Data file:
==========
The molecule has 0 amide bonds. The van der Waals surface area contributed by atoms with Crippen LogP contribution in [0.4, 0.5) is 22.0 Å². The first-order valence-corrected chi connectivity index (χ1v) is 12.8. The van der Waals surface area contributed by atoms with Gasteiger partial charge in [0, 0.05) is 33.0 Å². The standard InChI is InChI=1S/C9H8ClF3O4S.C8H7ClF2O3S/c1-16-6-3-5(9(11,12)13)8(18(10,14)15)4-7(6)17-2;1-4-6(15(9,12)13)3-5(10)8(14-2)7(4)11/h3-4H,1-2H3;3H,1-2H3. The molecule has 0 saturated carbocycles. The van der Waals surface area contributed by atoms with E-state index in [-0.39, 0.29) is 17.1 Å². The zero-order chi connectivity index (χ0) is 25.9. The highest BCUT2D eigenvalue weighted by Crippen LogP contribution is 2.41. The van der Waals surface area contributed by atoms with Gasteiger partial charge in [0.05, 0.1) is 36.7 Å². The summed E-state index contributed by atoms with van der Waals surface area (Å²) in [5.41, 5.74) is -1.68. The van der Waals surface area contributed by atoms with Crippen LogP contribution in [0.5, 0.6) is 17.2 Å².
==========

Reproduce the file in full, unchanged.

The molecule has 0 amide bonds. The van der Waals surface area contributed by atoms with Crippen LogP contribution in [0.4, 0.5) is 22.0 Å². The first-order valence-corrected chi connectivity index (χ1v) is 12.8. The van der Waals surface area contributed by atoms with Gasteiger partial charge in [0, 0.05) is 33.0 Å². The standard InChI is InChI=1S/C9H8ClF3O4S.C8H7ClF2O3S/c1-16-6-3-5(9(11,12)13)8(18(10,14)15)4-7(6)17-2;1-4-6(15(9,12)13)3-5(10)8(14-2)7(4)11/h3-4H,1-2H3;3H,1-2H3. The molecule has 0 saturated carbocycles. The van der Waals surface area contributed by atoms with E-state index in [-0.39, 0.29) is 17.1 Å². The zero-order chi connectivity index (χ0) is 25.9. The highest BCUT2D eigenvalue weighted by Crippen LogP contribution is 2.41. The van der Waals surface area contributed by atoms with Gasteiger partial charge in [0.05, 0.1) is 36.7 Å². The summed E-state index contributed by atoms with van der Waals surface area (Å²) in [5.41, 5.74) is -1.68. The van der Waals surface area contributed by atoms with Crippen LogP contribution in [0.5, 0.6) is 17.2 Å².